Its replacement is a Sony Clié SJ22. I've kind of warmed up to it now that I see it's styling as a bit iBook-ish, but man, is this thing girly: But anyway. I think it's the cheapest PalmOS PDA out there with a 320x320 screen, which makes the pixels really tiny and the text look really nice. Plus you can read it in daylight, unlike the IIIc. (And the stylus isn't falling out all over the place, unlike my IIIc) It's not perfect as a doodle pad, it tends to jump a bit when reading the pen, but overall I'm secure enough in my manhood to be very happy with it. In fact, it probably is attractive enough that I'm not tempted to subvert it with stickers.

I know it might be odd to write this much about a piece of hardware, but I've had a PalmOS device with me ever since fall of 1997, so it's an important accompanist to my brain...

Invention of the Moment
Call me gadget-happy, but I think I'd really like to get one of those high-tech toilets Wired is writing about.

Prank of the Moment
ZUG has fun with credit card receipt signatures. I liked the surrealness of some of them.

I haven't thought about ZUG in a long time. I love how it informs you that "You're reading ZUG, the world's only comedy site."

wind and clouds

August 13, 2002
Video Game Quote of the Moment
The winds blew and the clouds moved on as if they were oblivious to their mortal plight.
from the game Soul Calibur, the ending for the character Maxi.
The game has different endings for each of the different characters you finish the game with, and what strikes me as odd (and possibly Japanese) is that it's only a "happy ending" for some of the characters...I guess it's understood that the other characters are cursed or otherwise doomed.

I like this quote though, describing Maxi's death, painting a lovely picture of an indifferent universe that goes on even when we don't.

Link of the Moment seems to have a steady supply of interesting links. (And claim to be the first "weird Ebay auctions" trackers.) I ran into a Eric, one of the founders, at a brunch Max Weinstein had on Sunday. (I think Max is looking for a Sys Admin gig, if anyone's got an opening.) WhatTheHeck seems to need an archive feature, however.

sartre said it first

August 13, 2001
Mo was feeling really unwell yesterday, mostly nausea that her body didn't seem to know what to do with. (She thinks she has been a bit off since Mexico, she's going to the doctor's this week.) I dunno, somehow it reminds me of our mortality, that while this is probably just a passing viral thing, some day there's a good chance we'll going to have to deal with something more serious.

Current Events
Have you seen Al Gore's Beard? He looks like Riker on Star Trek. (Geek Humor: Maybe people mapped Picard/Riker to Clinton/Gore, so he lost when he tried for the commanding spot...ok, that may be a geeky observation, but that previous link was from a PlanetRiker tribute page. At least I'm not that bad.)

Link of the Moment
The Baltimore CityPaper Online has a weekly Summary of the Comics Section. I love the idea of it: the writer is very analytical and sarcastic, but is reading the stuff anyway. When it comes to the comics page, I know that feeling. Except I don't get paid for it. (via Comics I Don't Understand, another interesting comics study.)

Quote of the Moment
There is a general place in your brain, I think, reserved for "melancholy of relationships past." It grows and prospers as life progresses, forcing you finally, against your better judgement, to listen to country music.
Kary Mullis, Nobel laureate

But catastrophes only encouraged experiment.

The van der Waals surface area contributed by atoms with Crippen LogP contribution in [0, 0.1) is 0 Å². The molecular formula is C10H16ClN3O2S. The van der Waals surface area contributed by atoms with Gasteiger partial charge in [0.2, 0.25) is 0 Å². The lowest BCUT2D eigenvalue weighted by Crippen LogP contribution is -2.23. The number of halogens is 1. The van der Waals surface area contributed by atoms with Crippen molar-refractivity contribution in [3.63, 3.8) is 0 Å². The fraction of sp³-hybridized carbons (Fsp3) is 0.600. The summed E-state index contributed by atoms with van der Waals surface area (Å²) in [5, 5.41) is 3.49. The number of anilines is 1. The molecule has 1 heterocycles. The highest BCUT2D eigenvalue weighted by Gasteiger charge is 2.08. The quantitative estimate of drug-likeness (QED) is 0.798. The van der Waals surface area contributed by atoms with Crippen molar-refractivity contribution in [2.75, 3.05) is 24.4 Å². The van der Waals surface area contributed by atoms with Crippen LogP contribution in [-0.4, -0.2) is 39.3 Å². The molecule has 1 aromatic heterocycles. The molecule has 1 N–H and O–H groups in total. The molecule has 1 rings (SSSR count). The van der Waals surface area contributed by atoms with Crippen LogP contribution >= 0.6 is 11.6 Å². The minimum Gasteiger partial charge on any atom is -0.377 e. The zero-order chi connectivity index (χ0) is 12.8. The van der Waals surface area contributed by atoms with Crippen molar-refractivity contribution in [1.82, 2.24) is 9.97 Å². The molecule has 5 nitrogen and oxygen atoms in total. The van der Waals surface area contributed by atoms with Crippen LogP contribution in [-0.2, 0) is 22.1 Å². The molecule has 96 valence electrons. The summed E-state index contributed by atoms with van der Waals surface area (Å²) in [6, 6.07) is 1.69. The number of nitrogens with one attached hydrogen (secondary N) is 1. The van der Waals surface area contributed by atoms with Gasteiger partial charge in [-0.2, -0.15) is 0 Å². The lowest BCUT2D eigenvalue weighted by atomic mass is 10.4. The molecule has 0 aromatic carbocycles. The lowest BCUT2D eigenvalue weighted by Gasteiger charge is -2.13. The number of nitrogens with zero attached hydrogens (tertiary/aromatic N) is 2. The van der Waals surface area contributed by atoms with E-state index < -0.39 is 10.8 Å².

As a rule, it was the fittest who perished, the mis-fits,
forced by failure to emigrate to unsettled niches, who
altered their structure and prospered.
--Auden, "Unpredicable but Providential (for Loren Eiseley)"
Driving back to Athens from Coshocton last night: a bright moonlit twilight, the sky the deepest blue, the black outline of grain machinery.

Driving back to Cleveland today: a truck up ahead, a big group of copcar lights  flashing. A lone cop standing watching 100 yards off.  Cops with their guns drawn, a black couple leaving their car with their hands up.

At the Cleveland airport: waiting for Al Gore and Air Force 2 to get the hell out of here so the other planes can land and our flight can go.
"Math is like love -- a simple idea but it can get complicated."
-- R. Drabek
Man-- big time Y2K anxiety last night. On second thought, I don't think it's going to be as bad as all that.  Our society survives blizzards, power shortages, and other disasters all the time.  It's a lot to happen at once, but it will be somewhat spread out.  I'm banking that a little preparedness is all that will be needed to let things go fairly smoothly, on a personal level.
I still don't think we have much to worry about.  You could spend the rest of the millennium thinking about the myriad of small, detailed problems that will crop up when the chronometer rolls over, but I still say that overall this is primarily a management problem, not a computer problem.  I think we can be sure that the biggest technical problems will be solved, and at worst we will be faced with some (maybe many) minor hassles.  We can't cure every computer system, but we can identify those which must be cured, and focus on them.  The really bad stuff won't happen.  When non-critical systems fail, they will be fixed or replaced on a priority basis.  Someday we will look back on this and laugh the way we do at people who panicked over the passing of Haley's comet last century.  People always fear what they don't understand, and the y2k problem is so widespread (but not necessarily so bad or dangerous), that it's hard for one person to comprehend -- hence the fear reaction.  Fortunately, one person does not have to fix this whole thing.
          --David Johnson
"There are two adults and one child. Majority rules. Live like an animal or die."
          --James Israel
Twentieth Century Blues- are gettin' me down...
I hate when really beautiful woman say "they're not being fair" by being with you (in 'Sliding Doors')